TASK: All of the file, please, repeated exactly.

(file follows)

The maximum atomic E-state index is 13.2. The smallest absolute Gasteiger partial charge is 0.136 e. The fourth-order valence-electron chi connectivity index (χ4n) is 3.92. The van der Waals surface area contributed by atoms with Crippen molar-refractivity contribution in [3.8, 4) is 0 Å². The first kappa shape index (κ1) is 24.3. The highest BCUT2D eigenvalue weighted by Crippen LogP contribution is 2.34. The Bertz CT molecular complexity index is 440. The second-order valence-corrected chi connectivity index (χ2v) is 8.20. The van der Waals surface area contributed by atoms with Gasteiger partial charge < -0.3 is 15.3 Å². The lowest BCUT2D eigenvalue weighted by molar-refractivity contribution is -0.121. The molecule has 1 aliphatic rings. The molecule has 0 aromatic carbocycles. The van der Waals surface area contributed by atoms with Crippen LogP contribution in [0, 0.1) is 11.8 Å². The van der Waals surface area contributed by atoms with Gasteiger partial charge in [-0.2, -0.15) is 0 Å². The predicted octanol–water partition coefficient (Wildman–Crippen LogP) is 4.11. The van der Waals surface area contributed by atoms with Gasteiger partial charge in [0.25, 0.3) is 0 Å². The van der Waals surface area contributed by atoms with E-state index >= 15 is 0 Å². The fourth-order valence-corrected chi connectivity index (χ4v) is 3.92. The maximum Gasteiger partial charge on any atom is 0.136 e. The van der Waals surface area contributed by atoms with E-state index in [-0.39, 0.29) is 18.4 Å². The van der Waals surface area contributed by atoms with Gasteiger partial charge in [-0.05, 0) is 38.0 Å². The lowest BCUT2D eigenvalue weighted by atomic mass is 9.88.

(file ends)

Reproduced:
The maximum atomic E-state index is 13.2. The smallest absolute Gasteiger partial charge is 0.136 e. The fourth-order valence-electron chi connectivity index (χ4n) is 3.92. The van der Waals surface area contributed by atoms with Crippen molar-refractivity contribution in [3.8, 4) is 0 Å². The first kappa shape index (κ1) is 24.3. The highest BCUT2D eigenvalue weighted by Crippen LogP contribution is 2.34. The Bertz CT molecular complexity index is 440. The second-order valence-corrected chi connectivity index (χ2v) is 8.20. The van der Waals surface area contributed by atoms with Gasteiger partial charge < -0.3 is 15.3 Å². The lowest BCUT2D eigenvalue weighted by molar-refractivity contribution is -0.121. The molecule has 1 aliphatic rings. The molecule has 0 aromatic carbocycles. The van der Waals surface area contributed by atoms with Crippen LogP contribution in [0, 0.1) is 11.8 Å². The van der Waals surface area contributed by atoms with Gasteiger partial charge in [-0.2, -0.15) is 0 Å². The predicted octanol–water partition coefficient (Wildman–Crippen LogP) is 4.11. The van der Waals surface area contributed by atoms with Gasteiger partial charge in [0.25, 0.3) is 0 Å². The van der Waals surface area contributed by atoms with E-state index >= 15 is 0 Å². The fourth-order valence-corrected chi connectivity index (χ4v) is 3.92. The maximum Gasteiger partial charge on any atom is 0.136 e. The van der Waals surface area contributed by atoms with E-state index in [-0.39, 0.29) is 18.4 Å². The van der Waals surface area contributed by atoms with Gasteiger partial charge in [-0.05, 0) is 38.0 Å². The lowest BCUT2D eigenvalue weighted by atomic mass is 9.88.